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Early-onset and robust amyloid pathology in a new homozygous mouse model of Alzheimer's disease.

Authors:
Willuweit A, Velden J, Godemann R, Manook A, Jetzek F, Tintrup H, Kauselmann G, Zevnik B, Henriksen G, Drzezga A, Pohlner J, Schoor M, Kemp JA, von der Kammer H
Affiliation:
Journal:
PloS one

Abstract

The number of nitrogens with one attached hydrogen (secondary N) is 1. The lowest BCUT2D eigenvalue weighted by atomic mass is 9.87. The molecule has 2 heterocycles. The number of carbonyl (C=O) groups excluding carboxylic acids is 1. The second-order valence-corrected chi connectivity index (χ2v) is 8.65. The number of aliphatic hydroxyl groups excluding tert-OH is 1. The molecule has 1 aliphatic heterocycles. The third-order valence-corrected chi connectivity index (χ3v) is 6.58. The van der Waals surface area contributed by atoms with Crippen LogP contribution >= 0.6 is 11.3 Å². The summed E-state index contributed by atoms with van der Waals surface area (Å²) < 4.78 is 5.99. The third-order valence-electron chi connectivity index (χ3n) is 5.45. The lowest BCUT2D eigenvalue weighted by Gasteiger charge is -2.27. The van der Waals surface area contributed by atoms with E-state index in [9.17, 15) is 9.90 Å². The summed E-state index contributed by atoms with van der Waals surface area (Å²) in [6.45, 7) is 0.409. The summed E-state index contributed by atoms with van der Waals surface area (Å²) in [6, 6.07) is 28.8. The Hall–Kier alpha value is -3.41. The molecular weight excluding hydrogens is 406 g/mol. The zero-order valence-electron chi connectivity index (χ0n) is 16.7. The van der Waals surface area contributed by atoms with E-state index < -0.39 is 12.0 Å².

BACKGROUND: Transgenic mice expressing mutated amyloid precursor protein (APP) and presenilin (PS)-1 or -2 have been successfully used to model cerebral beta-amyloidosis, one of the characteristic hallmarks of Alzheimer's disease (AD) pathology. However, the use of many transgenic lines is limited by premature death, low breeding efficiencies and late onset and high inter-animal variability of the pathology, creating a need for improved animal models. Here we describe the detailed characterization of a new homozygous double-transgenic mouse line that addresses most of these issues. METHODOLOGY/PRINCIPAL FINDINGS: The transgenic mouse line (ARTE10) was generated by co-integration of two transgenes carrying the K670N/M671L mutated amyloid precursor protein (APP(swe)) and the M146V mutated presenilin 1 (PS1) both under control of a neuron-specific promoter. Mice, hemi- as well as homozygous for both transgenes, are viable and fertile with good breeding capabilities and a low rate of premature death. They develop robust AD-like cerebral beta-amyloid plaque pathology with glial inflammation, signs of neuritic dystrophy and cerebral amyloid angiopathy. Using our novel image analysis algorithm for semi-automatic quantification of plaque burden, we demonstrate an early onset and progressive plaque deposition starting at 3 months of age in homozygous mice with low inter-animal variability and 100%-penetrance of the phenotype. The plaques are readily detected in vivo by PiB, the standard human PET tracer for AD. In addition, ARTE10 mice display early loss of synaptic markers and age-related cognitive deficits. By applying a gamma-secretase inhibitor we show a dose dependent reduction of soluble amyloid beta levels in the brain. CONCLUSIONS: ARTE10 mice develop a cerebral beta-amyloidosis closely resembling the beta-amyloid-related aspects of human AD neuropathology. Unifying several advantages of previous transgenic models, this line particularly qualifies for the use in target validation and for evaluating potential diagnostic or therapeutic agents targeting the amyloid pathology of AD.

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